I have meditated for many years. I first learned at a time when I was training in Caballistic magic, studying Tarot and practising various biofeedback techniques. On and off I tried to establish a regular practice and failed. But eventually, six or seven years ago I began a regular daily practice. The kind of meditation that appeals to me is absolutely simple, just sitting, eyes open, often at a white wall, otherwise before whatever is there. I sometimes go on Ch’an (Chinese Zen) retreats, mainly because they are uncluttered; silent, hours and hours of practice from 4 a.m. to 10 p.m. interrupted only by brief work periods and meals. The silence quickly dismantles the socially constructed self, the routine and discipline undermine the illusion of making decisions. And what is left? As the teacher once remarked “There’s only you and the wall and you can’t blame the wall.”
Meditation is only part of the practice. The rest is a commitment to awareness in daily life. Perhaps I should hesitate to say “I made” such a commitment for in a way it made itself. And what is awareness? Though I teach courses on “The psychology of consciousness” I can give no clear answer but it seems to have a lot to do with paying attention and this leads to more empirical questions I would like to explore one day. But attention to what? The most obvious answer is probably “to the present moment”. This raises difficult questions about how you plan and make decisions for the future if you are living only in the moment. Perhaps here the experiments in cognitive psychology and the Buddhist ideas both help. In the former view it is the representation constructed by the neural nets on the basis of past experience that determine decisions to act – not some central self. In the latter it is all part of the underlying flowing process of dependent co-origination, not the illusory self. If no-one is really making decisions then the future will certainly happen just the same, indeed it may happen without a whole lot of that pointless agonising about making the right choice or regretting decisions after the fact.
More and more this is the way I live. Confronted with choices I think through the alternatives, consider the consequences and implications but I no longer think that “I” have to decide for that would be an illusion. Sure enough, decisions are made and actions happen. I might ask myself where my work is going or what I will do next but from past experience I expect that opportunities will present themselves and I will or will not take them. I’ll have ideas and will or will not follow them up. Commitment to awareness and a simple practice seem to help.
I certainly have fears but again experience teaches me to let them go. The most crucial lessons have been of losing things I thought I needed. My theory of ESP was only one. The worst was losing my husband whom I dearly loved but who eventually did not love me. This terrible loss, that I fought like mad against at the time, turns out to have been positive beyond anything I’d expected. As a mother my worst fear is harm to or loss of my children but all I can do is encourage them to be themselves, teach them what I can and let them go too.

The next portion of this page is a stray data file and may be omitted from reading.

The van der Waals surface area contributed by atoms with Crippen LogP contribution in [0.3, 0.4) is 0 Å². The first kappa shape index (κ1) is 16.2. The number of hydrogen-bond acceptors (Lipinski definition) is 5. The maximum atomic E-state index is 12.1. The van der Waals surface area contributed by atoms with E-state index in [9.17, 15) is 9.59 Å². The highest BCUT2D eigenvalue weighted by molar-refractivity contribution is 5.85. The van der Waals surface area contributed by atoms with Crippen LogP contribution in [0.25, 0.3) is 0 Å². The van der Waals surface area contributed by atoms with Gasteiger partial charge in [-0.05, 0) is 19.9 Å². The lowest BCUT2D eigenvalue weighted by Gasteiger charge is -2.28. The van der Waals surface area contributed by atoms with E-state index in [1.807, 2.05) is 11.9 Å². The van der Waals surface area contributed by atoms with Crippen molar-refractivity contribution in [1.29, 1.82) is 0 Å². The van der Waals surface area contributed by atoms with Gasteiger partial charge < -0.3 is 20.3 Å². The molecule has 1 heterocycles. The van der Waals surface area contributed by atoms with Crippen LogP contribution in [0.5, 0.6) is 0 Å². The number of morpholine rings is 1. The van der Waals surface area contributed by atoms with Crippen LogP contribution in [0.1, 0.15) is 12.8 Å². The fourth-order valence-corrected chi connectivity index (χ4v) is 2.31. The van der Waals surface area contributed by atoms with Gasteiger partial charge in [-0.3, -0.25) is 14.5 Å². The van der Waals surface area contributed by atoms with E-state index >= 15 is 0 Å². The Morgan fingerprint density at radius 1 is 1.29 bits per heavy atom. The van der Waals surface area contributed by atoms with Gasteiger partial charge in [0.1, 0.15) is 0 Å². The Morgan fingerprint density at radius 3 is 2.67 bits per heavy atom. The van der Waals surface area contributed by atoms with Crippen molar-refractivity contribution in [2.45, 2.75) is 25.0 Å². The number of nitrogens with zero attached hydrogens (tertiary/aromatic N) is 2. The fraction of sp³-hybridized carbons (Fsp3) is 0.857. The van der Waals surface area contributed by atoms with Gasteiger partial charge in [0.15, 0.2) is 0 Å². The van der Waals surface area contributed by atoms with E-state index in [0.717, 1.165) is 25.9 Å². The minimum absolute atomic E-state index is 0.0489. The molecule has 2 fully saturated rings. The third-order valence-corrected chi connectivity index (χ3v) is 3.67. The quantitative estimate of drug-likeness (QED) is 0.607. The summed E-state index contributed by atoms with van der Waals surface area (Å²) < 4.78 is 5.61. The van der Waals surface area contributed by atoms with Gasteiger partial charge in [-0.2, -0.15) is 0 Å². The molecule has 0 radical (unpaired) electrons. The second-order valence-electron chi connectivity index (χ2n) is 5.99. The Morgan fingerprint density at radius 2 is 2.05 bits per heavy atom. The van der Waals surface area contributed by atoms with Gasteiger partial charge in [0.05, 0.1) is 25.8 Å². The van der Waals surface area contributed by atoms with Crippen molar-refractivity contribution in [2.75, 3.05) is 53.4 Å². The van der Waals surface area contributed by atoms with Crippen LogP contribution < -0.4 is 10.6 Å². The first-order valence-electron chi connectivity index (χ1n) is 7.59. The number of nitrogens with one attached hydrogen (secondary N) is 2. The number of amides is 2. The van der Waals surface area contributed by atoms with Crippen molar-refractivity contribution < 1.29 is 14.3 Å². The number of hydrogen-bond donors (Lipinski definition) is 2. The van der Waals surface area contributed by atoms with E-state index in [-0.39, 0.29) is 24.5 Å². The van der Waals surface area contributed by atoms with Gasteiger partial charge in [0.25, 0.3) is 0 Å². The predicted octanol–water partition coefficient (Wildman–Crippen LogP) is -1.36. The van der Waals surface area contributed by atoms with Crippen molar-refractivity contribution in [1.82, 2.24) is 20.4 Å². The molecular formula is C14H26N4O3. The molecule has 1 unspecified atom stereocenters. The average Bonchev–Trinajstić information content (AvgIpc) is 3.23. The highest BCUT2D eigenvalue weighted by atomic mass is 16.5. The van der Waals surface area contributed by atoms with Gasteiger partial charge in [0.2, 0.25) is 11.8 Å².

So how do you live in a world that is full of violence and torture, oppression and just plain ordinary unhappiness? One trick I have learned is to let fear, guilt or unhappiness be. This way I discovered that the worst thing is refusing to be unhappy as though there were something wrong with it. The obstructions put in the way of difficult or unpleasant feelings are usually worse than the feelings themselves. I have even come to accept a saying that shocked me deeply the first time I heard it that “the best thing I can do for you is to work on myself”. It seemed terribly “selfish” (i.e. bad) but odd things happen to one’s idea of selfishness if there is, as both science and Buddhism seem to suggest, no enduring self but only a mental construction. It is said that this way lies true compassion though I shall have to wait and see about that.
This may all seem like a huge digression, perhaps not of direct interest to the readers of Exceptional Human Experience. But it has been my way of taking up Rhea’s kind invitation to write about myself and say who I am.
So who am I? I am tempted to give my favourite answer “I don’t know”. But even that would be inappropriate. I – as a body, a public person and the subject of these sentences can only answer by means like writing this essay. “I” as a mental model can never know except by embedding models within models. Really “I” can do nothing but go on living moment by moment until “I” die. Whether that will be at the same time as this body dies or before I cannot predict. I am as sure as I can be that it won’t be afterwards.
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Blackmore,S.J. (1980b). Correlations between ESP and Memory European Journal of Parapsychology 3 127-147
Blackmore,S.J. (1980c). A study of memory and ESP in young children Journal of the Society for Psychical Research 50 501-520
Blackmore,S.J. (1982). Beyond the Body: An investigation of out-of-the-body experiences London, Heinemann, 1982 and (1992) Chicago, Academy Chicago.
Blackmore,S.J. (1984). A postal survey of OBEs and other experiences Journal of the Society for Psychical Research 52 225-244
Blackmore,S.J. (1986a). The Adventures of a Parapsychologist Buffalo, New York, Prometheus.
Blackmore,S.J. (1986b). Out-of-body experiences in schizophrenia: a questionnaire survey Journal of Nervous and Mental Disease 174 615-619
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Blackmore,S.J. (1992). Psychic Experiences: Psychic Illusions Skeptical Inquirer 16 367-376
Blackmore,S.J. (1993). Dying to Live: Science and the Near-Death Experience. London, Grafton.
Blackmore,S.J. and Troscianko,T.S. 1985 Belief in the Paranormal: Probability judgements, illusory control and the “chance baseline shift” British Journal of Psychology 76 459-468